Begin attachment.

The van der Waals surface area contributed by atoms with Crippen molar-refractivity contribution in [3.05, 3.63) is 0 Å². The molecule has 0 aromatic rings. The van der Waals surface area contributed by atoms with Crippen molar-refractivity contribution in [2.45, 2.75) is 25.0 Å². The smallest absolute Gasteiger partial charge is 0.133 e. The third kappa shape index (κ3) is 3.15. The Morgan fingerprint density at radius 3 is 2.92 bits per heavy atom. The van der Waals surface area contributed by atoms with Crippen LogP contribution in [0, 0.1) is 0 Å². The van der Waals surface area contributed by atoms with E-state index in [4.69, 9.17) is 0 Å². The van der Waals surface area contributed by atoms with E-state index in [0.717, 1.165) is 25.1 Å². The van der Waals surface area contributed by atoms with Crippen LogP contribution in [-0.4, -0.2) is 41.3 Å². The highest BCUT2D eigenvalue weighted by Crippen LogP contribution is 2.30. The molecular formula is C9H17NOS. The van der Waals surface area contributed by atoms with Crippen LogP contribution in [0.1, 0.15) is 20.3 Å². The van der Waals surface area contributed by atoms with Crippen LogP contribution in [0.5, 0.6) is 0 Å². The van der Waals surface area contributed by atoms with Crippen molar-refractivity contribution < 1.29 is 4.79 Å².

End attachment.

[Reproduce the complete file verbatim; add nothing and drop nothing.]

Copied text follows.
The van der Waals surface area contributed by atoms with Crippen molar-refractivity contribution in [3.05, 3.63) is 0 Å². The molecule has 0 aromatic rings. The van der Waals surface area contributed by atoms with Crippen molar-refractivity contribution in [2.45, 2.75) is 25.0 Å². The smallest absolute Gasteiger partial charge is 0.133 e. The third kappa shape index (κ3) is 3.15. The Morgan fingerprint density at radius 3 is 2.92 bits per heavy atom. The van der Waals surface area contributed by atoms with Crippen LogP contribution in [0, 0.1) is 0 Å². The van der Waals surface area contributed by atoms with E-state index in [4.69, 9.17) is 0 Å². The van der Waals surface area contributed by atoms with E-state index in [0.717, 1.165) is 25.1 Å². The van der Waals surface area contributed by atoms with Crippen LogP contribution in [-0.4, -0.2) is 41.3 Å². The highest BCUT2D eigenvalue weighted by Crippen LogP contribution is 2.30. The molecular formula is C9H17NOS. The van der Waals surface area contributed by atoms with Crippen LogP contribution in [0.1, 0.15) is 20.3 Å². The van der Waals surface area contributed by atoms with Crippen LogP contribution in [0.5, 0.6) is 0 Å². The van der Waals surface area contributed by atoms with Crippen molar-refractivity contribution < 1.29 is 4.79 Å².